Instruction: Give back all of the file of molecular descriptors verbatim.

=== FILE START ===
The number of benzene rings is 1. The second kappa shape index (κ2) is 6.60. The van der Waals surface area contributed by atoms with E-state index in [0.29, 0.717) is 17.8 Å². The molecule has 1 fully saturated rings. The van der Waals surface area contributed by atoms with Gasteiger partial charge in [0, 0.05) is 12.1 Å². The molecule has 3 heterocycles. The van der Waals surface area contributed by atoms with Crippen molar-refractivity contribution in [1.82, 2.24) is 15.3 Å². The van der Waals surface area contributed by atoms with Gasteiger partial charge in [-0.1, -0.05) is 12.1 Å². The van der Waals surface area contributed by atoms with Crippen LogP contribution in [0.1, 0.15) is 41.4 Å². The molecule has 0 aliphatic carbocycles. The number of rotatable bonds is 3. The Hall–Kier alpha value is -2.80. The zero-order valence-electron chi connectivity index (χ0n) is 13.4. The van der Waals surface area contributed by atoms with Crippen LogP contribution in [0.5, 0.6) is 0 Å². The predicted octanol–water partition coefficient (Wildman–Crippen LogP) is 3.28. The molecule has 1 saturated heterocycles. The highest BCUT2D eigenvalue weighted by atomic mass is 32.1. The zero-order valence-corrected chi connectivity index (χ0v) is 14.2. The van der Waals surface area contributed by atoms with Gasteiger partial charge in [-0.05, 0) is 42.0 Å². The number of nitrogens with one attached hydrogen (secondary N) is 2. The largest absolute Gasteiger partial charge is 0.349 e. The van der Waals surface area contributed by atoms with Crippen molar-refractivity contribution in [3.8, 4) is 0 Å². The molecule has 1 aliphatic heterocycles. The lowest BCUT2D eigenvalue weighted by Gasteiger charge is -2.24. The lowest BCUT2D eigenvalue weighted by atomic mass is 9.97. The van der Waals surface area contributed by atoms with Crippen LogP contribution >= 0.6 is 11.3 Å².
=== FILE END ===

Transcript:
The number of benzene rings is 1. The second kappa shape index (κ2) is 6.60. The van der Waals surface area contributed by atoms with E-state index in [0.29, 0.717) is 17.8 Å². The molecule has 1 fully saturated rings. The van der Waals surface area contributed by atoms with Gasteiger partial charge in [0, 0.05) is 12.1 Å². The molecule has 3 heterocycles. The van der Waals surface area contributed by atoms with Crippen molar-refractivity contribution in [1.82, 2.24) is 15.3 Å². The van der Waals surface area contributed by atoms with Gasteiger partial charge in [-0.1, -0.05) is 12.1 Å². The van der Waals surface area contributed by atoms with Crippen LogP contribution in [0.1, 0.15) is 41.4 Å². The molecule has 0 aliphatic carbocycles. The number of rotatable bonds is 3. The Hall–Kier alpha value is -2.80. The zero-order valence-electron chi connectivity index (χ0n) is 13.4. The van der Waals surface area contributed by atoms with Crippen LogP contribution in [0.5, 0.6) is 0 Å². The predicted octanol–water partition coefficient (Wildman–Crippen LogP) is 3.28. The molecule has 1 saturated heterocycles. The highest BCUT2D eigenvalue weighted by atomic mass is 32.1. The zero-order valence-corrected chi connectivity index (χ0v) is 14.2. The van der Waals surface area contributed by atoms with Gasteiger partial charge in [-0.05, 0) is 42.0 Å². The number of nitrogens with one attached hydrogen (secondary N) is 2. The largest absolute Gasteiger partial charge is 0.349 e. The van der Waals surface area contributed by atoms with Crippen molar-refractivity contribution in [3.8, 4) is 0 Å². The molecule has 1 aliphatic heterocycles. The lowest BCUT2D eigenvalue weighted by Gasteiger charge is -2.24. The lowest BCUT2D eigenvalue weighted by atomic mass is 9.97. The van der Waals surface area contributed by atoms with Crippen LogP contribution >= 0.6 is 11.3 Å².